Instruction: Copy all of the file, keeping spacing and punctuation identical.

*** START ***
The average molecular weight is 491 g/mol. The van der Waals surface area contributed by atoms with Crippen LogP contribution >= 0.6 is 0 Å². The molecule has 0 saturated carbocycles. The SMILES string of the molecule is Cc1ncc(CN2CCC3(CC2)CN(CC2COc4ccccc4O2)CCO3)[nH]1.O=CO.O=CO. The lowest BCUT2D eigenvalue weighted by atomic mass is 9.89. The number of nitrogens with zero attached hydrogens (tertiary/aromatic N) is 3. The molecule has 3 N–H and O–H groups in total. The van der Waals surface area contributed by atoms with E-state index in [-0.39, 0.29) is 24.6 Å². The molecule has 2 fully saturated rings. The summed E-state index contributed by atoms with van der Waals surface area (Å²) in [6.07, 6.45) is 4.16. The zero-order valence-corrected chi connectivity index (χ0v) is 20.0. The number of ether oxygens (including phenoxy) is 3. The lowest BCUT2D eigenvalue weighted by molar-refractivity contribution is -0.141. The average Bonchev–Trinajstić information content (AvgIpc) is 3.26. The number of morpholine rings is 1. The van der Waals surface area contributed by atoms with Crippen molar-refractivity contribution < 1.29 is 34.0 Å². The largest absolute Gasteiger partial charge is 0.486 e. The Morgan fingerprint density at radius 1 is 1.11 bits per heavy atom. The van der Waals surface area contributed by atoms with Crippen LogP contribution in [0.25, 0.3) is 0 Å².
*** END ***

The average molecular weight is 491 g/mol. The van der Waals surface area contributed by atoms with Crippen LogP contribution >= 0.6 is 0 Å². The molecule has 0 saturated carbocycles. The SMILES string of the molecule is Cc1ncc(CN2CCC3(CC2)CN(CC2COc4ccccc4O2)CCO3)[nH]1.O=CO.O=CO. The lowest BCUT2D eigenvalue weighted by atomic mass is 9.89. The number of nitrogens with zero attached hydrogens (tertiary/aromatic N) is 3. The molecule has 3 N–H and O–H groups in total. The van der Waals surface area contributed by atoms with E-state index in [-0.39, 0.29) is 24.6 Å². The molecule has 2 fully saturated rings. The summed E-state index contributed by atoms with van der Waals surface area (Å²) in [6.07, 6.45) is 4.16. The zero-order valence-corrected chi connectivity index (χ0v) is 20.0. The number of ether oxygens (including phenoxy) is 3. The lowest BCUT2D eigenvalue weighted by molar-refractivity contribution is -0.141. The average Bonchev–Trinajstić information content (AvgIpc) is 3.26. The number of morpholine rings is 1. The van der Waals surface area contributed by atoms with Crippen molar-refractivity contribution < 1.29 is 34.0 Å². The largest absolute Gasteiger partial charge is 0.486 e. The Morgan fingerprint density at radius 1 is 1.11 bits per heavy atom. The van der Waals surface area contributed by atoms with Crippen LogP contribution in [0.25, 0.3) is 0 Å².